The Transatlantic trade and investment partnership TTIP

The EC chose not to honour its commitment under GATT 1994 to phase out all its customs preference agreements within five years. Instead it has made new agreements, mostly with many of the world's poorer countries, which have enabled export of EC goods at low or even zero import charges to countries which have had little to sell to us and would have been obstructed by non-tariff barriers anyway. An obvious result is that many of the world's trading nations have tried to protect themselves by forming trading blocs with tariff barriers against non-members. The Export Guide lists nearly forty such recently-formed blocs but the list is not complete. To protect itself the USA has started to play the game, and in particular has formed the North American Free Trade Area NAFTA of the USA, Canada and Mexico. The Brussels Commission has for some time sought to negotiate a free-trade pact with NAFTA which would have been the biggest free-trade association in the world. They have made the derisory claim that it would eventually increase the EC's GDP by 0.5%!   Whether or not the pact was ever likely to happen, recent events have dealt the project a serious blow.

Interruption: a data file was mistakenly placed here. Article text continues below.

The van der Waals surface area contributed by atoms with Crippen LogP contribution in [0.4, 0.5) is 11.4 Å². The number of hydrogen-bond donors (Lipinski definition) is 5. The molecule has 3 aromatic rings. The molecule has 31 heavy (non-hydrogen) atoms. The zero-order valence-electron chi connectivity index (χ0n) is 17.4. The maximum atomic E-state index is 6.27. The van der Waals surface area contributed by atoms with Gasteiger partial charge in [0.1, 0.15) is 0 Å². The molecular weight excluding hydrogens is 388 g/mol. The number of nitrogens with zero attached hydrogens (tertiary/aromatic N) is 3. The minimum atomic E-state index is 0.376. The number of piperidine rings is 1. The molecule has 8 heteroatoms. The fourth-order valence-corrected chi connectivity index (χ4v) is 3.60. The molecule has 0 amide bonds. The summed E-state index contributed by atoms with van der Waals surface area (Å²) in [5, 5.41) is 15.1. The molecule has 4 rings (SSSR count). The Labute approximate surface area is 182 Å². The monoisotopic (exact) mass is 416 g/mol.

The electors of Holland have collected 100,000 signatures so far calling for a referendum on the proposed pact. Greenpeace has acquired and leaked 248 pages of negotiation papers at the beginning of June. Careful study of the papers, on the Greenpeace website, is worrying. Greenpeace claims that they show "a race to the bottom in environmental, consumer protection and public health standards" and although not everybody would go so far the papers do raise serious questions about the Commission's conduct. The French President Hollande's Socialist Party has reacted strongly and forced him to deny further support for the pact. He has said: "We don't want unbridled free trade. We will never accept that basic principles are threatened". In Germany only 17% of those asked in a recent poll support the negotiations and barely half even accepted that free trade is itself a good thing, a strange finding in a country where exports are so important.

The Tate Group

Our a range of products and services is design help exporters and importers operate effectively within the complex world of International Trade. We assist companies by providing essential skills and knowledge in trade procedures, enabling employees to handle export orders and international product procurement successfully. Our workshops, trade reference, documentation and software applications form a unique suite of 'tried and tested' services. We are associate members of the Institute of Export and British International Freight Association.